Booking your car rental online prior to the actual trip makes sense for a number of reasons
- The whole booking process is done at your own computer rather than at your destination where you could well be surrounded by a frazzled partner and a selection of tired and emotional youngsters
- It's faster at the car hire desk (although you won't believe that if you've been part of the endless queues at Alamo in Miami)
- It ensures that you receive the model of car that you require
- The fully inclusive cost will not be increased
Start planning your visit to Granada by booking car hire using two of The UK's leading car hire suppliers. We offer online bookings providing cheap car hire at Granada airport. Both of our car hire suppliers have specialist telephone support specialists on hand waiting to answer any extra queries that might occur before or after hiring your car.
Clicking on the link below will enable you to obtain car rental quotes from our partners for cheap Granada airport car hire. The airport is 17 km from the city of Granada.
A city full of romance and adventure, Granada offers legend, mountains, pages of blood soaked history and a healthy dose of folklore and tradition. It has the magnificent Alhambra (otherwise known as the Red Castle), a stunning citadel and palace of the last kings of Nasrid built by the Moors.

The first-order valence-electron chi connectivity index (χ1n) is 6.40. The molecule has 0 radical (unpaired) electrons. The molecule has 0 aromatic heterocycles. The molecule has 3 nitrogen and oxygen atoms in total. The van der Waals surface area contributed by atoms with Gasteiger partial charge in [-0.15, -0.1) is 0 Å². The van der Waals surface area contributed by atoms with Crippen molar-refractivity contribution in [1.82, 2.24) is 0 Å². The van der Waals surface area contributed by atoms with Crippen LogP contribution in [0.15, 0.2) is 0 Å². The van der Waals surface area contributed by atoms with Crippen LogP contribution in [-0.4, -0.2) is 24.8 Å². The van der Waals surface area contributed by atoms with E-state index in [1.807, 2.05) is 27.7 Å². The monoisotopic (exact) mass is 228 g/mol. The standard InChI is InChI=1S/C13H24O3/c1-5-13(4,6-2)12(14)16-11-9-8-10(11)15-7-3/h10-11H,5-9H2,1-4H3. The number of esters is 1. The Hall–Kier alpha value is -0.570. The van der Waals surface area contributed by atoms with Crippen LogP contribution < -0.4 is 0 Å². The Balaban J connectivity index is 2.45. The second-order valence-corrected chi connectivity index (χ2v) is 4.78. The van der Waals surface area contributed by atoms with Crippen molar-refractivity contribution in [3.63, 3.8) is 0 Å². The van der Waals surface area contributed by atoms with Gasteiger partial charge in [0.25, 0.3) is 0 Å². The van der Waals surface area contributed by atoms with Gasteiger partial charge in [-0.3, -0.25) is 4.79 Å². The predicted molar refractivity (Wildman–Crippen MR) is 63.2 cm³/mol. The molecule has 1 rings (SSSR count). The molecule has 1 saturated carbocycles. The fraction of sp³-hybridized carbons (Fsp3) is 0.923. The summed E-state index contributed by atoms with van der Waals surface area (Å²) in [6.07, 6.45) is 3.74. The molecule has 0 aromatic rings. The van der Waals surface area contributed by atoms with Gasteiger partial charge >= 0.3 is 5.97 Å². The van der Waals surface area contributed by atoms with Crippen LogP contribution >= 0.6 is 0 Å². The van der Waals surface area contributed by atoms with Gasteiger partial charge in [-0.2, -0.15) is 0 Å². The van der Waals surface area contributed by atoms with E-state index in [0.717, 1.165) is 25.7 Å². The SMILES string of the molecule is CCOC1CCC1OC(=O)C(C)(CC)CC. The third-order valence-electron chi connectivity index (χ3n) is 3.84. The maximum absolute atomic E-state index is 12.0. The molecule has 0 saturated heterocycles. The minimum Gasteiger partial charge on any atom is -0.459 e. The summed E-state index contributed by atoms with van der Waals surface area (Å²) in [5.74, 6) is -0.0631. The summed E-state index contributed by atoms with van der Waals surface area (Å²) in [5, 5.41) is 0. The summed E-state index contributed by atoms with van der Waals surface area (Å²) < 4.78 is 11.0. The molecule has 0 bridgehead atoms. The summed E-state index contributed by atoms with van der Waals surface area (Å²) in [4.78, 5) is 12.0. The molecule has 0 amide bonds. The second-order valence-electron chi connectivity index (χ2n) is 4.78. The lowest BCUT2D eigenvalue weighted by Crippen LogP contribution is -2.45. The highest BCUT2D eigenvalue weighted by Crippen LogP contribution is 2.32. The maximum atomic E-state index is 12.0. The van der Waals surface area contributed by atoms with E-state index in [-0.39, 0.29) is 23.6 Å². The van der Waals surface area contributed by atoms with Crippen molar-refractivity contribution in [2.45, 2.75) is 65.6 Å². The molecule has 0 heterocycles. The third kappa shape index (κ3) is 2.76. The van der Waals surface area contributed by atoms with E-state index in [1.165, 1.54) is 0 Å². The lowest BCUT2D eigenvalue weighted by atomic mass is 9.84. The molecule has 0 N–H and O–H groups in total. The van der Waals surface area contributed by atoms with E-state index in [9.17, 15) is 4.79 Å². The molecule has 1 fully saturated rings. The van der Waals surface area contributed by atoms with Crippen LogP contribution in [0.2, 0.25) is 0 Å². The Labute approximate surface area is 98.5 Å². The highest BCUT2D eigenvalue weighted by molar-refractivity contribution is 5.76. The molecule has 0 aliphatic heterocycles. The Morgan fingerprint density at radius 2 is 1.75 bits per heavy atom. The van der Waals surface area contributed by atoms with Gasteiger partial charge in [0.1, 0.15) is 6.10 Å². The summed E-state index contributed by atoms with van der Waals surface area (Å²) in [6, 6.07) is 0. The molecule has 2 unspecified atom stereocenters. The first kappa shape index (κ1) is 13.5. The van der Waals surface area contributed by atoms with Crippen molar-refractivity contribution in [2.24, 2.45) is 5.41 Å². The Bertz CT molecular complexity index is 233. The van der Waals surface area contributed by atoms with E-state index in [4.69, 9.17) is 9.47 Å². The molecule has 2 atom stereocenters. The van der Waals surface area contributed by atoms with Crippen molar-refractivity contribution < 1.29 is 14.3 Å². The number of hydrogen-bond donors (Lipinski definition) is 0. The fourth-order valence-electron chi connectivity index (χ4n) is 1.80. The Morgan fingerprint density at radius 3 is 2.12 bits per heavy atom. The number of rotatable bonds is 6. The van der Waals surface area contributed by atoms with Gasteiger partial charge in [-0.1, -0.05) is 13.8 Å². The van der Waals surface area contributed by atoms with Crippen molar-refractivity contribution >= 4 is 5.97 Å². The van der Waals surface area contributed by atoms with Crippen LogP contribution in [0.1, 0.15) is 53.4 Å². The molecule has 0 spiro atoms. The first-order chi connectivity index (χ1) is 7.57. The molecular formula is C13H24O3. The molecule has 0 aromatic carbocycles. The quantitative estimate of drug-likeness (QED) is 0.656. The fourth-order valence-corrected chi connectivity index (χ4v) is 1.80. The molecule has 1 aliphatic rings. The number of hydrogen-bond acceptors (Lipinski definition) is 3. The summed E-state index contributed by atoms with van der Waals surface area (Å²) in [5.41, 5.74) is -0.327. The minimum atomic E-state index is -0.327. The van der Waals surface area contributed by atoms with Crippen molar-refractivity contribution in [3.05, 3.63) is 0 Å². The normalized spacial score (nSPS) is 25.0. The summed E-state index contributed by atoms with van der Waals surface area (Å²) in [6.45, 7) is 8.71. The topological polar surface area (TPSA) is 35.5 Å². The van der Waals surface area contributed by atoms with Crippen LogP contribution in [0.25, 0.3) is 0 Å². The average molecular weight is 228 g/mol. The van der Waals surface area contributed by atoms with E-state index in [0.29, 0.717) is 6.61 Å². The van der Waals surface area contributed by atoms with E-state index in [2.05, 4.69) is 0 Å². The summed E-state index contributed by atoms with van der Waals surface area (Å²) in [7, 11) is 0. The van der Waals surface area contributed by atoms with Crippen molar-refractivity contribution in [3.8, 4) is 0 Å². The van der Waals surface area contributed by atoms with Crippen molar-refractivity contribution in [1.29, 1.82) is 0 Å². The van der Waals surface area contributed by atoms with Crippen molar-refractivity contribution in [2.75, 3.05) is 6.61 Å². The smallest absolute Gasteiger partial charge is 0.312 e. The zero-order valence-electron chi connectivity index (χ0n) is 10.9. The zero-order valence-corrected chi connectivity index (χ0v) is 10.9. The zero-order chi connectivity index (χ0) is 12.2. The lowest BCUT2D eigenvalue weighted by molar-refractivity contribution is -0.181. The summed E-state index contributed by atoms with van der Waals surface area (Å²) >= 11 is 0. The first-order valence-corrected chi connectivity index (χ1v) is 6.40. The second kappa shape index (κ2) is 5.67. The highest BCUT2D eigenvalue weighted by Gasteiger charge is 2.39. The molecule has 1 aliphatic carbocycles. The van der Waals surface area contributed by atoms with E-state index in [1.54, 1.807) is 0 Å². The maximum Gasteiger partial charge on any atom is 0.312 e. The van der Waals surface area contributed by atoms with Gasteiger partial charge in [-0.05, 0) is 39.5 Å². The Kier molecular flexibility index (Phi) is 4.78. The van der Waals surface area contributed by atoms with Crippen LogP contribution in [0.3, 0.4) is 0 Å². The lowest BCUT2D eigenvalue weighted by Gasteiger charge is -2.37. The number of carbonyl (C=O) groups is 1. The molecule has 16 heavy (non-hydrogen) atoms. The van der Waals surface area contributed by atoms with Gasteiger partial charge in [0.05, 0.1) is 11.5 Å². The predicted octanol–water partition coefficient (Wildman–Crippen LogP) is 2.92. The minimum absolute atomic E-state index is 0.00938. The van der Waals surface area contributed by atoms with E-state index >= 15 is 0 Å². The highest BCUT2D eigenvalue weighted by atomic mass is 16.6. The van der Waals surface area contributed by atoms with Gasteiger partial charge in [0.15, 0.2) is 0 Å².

The exciting city of Granada sits astride the hills of the Alhambra and the Albaicin in the foothills of Spain’s magnificent Sierra Nevada. There are two rivers, the Darro and the Genil that flow through the city refreshing many a parched thirst throughout Granada’s tumultuous past.
It was during the thirteenth century when Granada was occupied by the Moors (at the top of their game) when Granada became a significant city in Spain.
Granada marked the spot where the Moors had made their final stand to a total Catholic invasion. In 1492, the King of the Moors, Boabdil turned over his Spanish Islamic capital city over to the monarchy. Soon after, much of what represented the Moors was adapted including mosques that were reconstituted into churches. Consequently much of the Moorish landscape and architecture was destroyed. However if you visit the very striking district of Albaicin, you will find strong evidence that even today much was left unchanged despite the ravages of time. A walk around the Albaicin is like stepping back in time to the Middle Ages.
Granada’s history shows that things were good in Catholic hands after the Moors but then unfortunately and seriously took a dive in the sixteenth century.
As an introduction to Granada, you could do worse than take a tour of Old Granada. Guides are on call and available at any time during the day in case you are feeling impetuous. The tour tends to take about three hours by foot and is the best way to get to grips with the city’s history.